“Consensus” is achieved. Case closed.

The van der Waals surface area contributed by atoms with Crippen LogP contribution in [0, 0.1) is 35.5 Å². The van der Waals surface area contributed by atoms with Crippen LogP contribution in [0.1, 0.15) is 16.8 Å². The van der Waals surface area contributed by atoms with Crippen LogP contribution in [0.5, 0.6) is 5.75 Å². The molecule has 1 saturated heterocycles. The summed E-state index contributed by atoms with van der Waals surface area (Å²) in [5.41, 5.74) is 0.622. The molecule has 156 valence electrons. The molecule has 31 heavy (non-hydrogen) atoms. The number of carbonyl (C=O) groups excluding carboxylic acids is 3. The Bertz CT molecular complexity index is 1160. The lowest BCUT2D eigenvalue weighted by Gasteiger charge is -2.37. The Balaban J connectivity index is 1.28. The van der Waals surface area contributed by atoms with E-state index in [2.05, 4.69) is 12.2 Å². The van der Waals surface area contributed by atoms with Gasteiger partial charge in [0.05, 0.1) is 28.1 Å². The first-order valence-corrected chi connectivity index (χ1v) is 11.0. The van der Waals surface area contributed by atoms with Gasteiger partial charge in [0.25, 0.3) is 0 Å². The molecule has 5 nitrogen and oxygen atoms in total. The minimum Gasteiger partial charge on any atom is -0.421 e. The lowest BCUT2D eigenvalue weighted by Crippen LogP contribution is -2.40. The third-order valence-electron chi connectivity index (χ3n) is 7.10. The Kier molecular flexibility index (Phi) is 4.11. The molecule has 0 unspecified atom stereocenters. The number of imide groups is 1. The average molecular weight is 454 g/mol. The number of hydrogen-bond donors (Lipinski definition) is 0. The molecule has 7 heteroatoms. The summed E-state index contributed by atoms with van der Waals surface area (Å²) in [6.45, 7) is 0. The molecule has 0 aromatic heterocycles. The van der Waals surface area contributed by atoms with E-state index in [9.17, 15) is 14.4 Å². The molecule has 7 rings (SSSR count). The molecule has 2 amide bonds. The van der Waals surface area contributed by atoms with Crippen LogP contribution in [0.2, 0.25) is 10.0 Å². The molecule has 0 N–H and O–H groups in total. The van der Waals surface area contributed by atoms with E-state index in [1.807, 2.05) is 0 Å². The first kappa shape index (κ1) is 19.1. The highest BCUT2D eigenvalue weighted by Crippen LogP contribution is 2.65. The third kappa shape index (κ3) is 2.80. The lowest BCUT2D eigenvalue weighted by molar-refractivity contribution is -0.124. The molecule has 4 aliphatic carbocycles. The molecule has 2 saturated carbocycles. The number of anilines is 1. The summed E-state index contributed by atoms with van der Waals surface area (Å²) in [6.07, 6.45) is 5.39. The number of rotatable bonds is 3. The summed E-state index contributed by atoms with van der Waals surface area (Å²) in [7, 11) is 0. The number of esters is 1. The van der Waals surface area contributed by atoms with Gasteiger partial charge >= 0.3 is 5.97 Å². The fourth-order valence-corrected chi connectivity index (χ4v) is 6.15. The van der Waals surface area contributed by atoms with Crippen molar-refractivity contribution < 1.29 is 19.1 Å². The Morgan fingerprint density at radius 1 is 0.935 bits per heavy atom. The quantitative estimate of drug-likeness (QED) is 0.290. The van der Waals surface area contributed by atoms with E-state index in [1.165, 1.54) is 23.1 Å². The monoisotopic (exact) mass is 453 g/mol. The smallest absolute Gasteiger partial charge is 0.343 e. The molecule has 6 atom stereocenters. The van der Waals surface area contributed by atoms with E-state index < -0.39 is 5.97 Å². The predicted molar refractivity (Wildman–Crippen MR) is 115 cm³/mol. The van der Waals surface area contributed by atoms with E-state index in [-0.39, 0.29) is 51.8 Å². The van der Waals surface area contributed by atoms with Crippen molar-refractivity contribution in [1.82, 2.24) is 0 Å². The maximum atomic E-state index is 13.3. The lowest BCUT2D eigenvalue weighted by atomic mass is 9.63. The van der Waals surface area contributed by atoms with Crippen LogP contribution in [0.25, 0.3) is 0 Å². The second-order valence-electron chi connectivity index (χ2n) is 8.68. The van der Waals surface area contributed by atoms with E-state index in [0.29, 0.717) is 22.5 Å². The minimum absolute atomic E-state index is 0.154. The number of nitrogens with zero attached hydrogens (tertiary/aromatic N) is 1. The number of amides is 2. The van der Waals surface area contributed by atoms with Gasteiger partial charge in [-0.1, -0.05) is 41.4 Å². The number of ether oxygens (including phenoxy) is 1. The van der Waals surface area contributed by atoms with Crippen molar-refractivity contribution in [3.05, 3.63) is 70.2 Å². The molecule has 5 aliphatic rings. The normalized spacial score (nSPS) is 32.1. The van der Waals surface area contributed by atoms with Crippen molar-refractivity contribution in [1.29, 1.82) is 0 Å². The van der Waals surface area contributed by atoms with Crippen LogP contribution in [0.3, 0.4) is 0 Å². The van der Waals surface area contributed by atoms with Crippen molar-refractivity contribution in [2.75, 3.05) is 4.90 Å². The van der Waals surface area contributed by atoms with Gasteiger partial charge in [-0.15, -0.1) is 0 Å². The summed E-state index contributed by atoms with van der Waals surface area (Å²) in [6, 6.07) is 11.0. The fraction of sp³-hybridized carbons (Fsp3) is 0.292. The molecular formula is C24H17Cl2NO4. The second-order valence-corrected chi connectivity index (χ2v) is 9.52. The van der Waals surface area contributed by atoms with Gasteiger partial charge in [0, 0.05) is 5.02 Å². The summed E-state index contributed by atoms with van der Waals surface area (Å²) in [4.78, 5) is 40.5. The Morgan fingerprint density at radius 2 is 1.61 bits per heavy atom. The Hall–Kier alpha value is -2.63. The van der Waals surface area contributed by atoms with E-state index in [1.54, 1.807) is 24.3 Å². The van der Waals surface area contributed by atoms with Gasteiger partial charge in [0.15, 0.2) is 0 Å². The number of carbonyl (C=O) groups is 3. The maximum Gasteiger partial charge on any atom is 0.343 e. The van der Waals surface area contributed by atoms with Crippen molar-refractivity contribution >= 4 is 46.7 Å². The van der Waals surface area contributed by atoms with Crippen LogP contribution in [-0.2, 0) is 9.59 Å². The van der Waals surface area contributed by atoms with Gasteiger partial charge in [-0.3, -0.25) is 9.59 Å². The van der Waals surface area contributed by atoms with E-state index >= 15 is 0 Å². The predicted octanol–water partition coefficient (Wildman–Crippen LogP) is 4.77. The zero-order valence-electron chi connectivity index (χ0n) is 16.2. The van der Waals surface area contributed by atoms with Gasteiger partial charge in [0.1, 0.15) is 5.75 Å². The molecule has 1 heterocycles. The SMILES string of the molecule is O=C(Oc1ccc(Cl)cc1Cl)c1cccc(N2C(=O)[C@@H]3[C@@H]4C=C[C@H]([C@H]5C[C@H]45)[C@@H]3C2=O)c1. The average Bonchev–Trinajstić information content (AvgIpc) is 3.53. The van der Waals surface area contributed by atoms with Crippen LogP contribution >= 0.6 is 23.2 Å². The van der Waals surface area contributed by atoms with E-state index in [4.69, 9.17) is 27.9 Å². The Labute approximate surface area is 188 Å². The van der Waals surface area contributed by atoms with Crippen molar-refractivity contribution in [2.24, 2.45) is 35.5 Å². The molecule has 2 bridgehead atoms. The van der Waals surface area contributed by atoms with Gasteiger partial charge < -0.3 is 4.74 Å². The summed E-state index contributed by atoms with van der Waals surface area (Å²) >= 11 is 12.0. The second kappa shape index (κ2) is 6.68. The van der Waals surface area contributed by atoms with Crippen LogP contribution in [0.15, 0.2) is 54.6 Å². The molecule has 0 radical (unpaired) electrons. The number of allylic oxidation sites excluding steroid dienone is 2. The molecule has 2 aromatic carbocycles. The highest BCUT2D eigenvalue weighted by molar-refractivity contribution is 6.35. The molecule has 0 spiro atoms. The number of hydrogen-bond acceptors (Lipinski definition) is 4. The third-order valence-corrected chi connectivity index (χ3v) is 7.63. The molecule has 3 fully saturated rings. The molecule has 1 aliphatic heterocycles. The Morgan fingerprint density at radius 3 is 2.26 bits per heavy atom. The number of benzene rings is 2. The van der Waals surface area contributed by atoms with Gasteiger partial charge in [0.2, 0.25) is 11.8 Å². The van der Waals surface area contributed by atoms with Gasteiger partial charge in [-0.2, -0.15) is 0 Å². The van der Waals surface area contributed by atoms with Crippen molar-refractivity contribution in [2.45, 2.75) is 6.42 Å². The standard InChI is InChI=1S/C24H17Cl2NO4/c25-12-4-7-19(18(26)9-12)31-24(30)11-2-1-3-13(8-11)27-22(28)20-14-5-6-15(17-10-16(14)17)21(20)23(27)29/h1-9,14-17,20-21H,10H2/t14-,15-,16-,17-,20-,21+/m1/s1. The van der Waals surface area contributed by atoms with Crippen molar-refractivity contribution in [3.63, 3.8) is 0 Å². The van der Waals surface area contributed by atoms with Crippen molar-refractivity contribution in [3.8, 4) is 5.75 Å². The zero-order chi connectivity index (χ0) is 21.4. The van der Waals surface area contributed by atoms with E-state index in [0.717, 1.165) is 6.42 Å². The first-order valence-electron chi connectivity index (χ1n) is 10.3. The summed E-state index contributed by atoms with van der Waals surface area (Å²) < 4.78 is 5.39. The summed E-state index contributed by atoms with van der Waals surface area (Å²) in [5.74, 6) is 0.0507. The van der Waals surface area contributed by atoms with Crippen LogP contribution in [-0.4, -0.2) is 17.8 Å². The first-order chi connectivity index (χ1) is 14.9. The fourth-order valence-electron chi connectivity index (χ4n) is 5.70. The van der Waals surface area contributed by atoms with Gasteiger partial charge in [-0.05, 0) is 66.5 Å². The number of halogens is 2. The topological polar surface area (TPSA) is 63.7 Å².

More than hard-line dictatorship, however, explains the ability of dam supporters to secure approval for the Three Gorges project. While clearly demonstrating the reliance of the Chinese Communist Party on standard totalitarian tools to deter political pluralism, this book also reveals more subtle and well-honed methods of countering potential opposition. On full display here are stock measures of “divide and rule” used by the pro-dam leaders to prevent a critical mass of opponents from coalescing among the scientific and intellectual elite. This is a masterful illustration of isolating critics and keeping such bodies as the NPC fragmented and incapable of challenging central Party decisions. Thus at the March, 1992, NPC session (that formally approved the dam) NPC delegate and dam critic Huang Shunxing attempted to distribute opposition literature among delegates only to discover that members of different delegations were prohibited from direct contact or exchange of materials.5 With no meaningful sharing of information, there was no debate, and no viable opposition. Procedural guidelines of the nominal legislature were blithely ignored as once again the Communist Party relied on ad hoc measures that totally defied any pretense of institutional process.6